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The aim of the project was to explore the acquisition and dissemination of knowledge amongst decision-makers involved in the management of red deer in Scotland. While research exists on the ecology of red deer habitat, no research exists that focuses on the relationship between the deer and the people responsible for their management. Therefore, this thesis is primarily qualitative research which aimed to explore the various aspects of red deer management in Scotland within the socio-ecological context in which it exists. There are numerous groups with interest in red deer management, however this research, due to scope and time restrictions, was limited to two primary groups, the individuals tasked with implementing policy and the practitioners who carry out culling. During the course of the project, under-researched topics surfaced, highlighting areas of practical and theoretical divergence between stakeholders. This thesis therefore aims to explore how differing views and perspectives of two of the key stakeholder groups – the estate-based practitioners (including stalkers, land-managers, and land-owners) and staff of governmental agencies – influence the management of red deer in Scotland. This research indicates that people with different roles hold different relationships with the deer, which affect management decisions and implementation at local, regional, and/or national level. As with other areas within conservation and wildlife management, this research indicates there is a disconnect between blanket governmental policy and site-specific needs, with a lack of inclusion of practitioner knowledge. Potential future research would include additional qualitative research to follow up some of the management issues raised by this research and formulate recommendations for changes to practice, followed by collection of quantitative data assessing the efficacy of interventions.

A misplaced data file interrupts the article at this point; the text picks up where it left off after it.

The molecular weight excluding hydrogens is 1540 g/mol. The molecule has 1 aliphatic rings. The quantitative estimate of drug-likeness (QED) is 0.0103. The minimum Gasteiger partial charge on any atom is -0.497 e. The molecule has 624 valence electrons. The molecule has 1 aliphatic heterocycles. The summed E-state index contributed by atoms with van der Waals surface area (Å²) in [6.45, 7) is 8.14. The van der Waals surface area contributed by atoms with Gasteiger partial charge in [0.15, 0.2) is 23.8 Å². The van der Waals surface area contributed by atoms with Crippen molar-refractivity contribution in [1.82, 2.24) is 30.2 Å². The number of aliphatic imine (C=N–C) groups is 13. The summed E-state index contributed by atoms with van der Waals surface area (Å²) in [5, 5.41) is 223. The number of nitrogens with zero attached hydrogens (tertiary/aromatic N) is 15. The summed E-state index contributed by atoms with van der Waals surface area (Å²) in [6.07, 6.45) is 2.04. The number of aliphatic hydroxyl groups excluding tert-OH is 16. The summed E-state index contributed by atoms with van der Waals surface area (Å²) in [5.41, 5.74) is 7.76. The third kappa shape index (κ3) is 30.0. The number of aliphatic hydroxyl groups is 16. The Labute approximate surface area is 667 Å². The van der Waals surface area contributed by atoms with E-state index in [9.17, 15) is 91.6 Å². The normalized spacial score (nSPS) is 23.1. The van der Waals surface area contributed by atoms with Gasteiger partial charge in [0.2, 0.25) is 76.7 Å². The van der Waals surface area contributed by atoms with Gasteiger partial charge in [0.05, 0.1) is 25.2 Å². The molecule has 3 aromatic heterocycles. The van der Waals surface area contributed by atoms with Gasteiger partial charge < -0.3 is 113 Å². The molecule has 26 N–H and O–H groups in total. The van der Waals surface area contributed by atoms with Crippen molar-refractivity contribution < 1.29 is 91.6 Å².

Thesis, PhD Doctor of Philosophy
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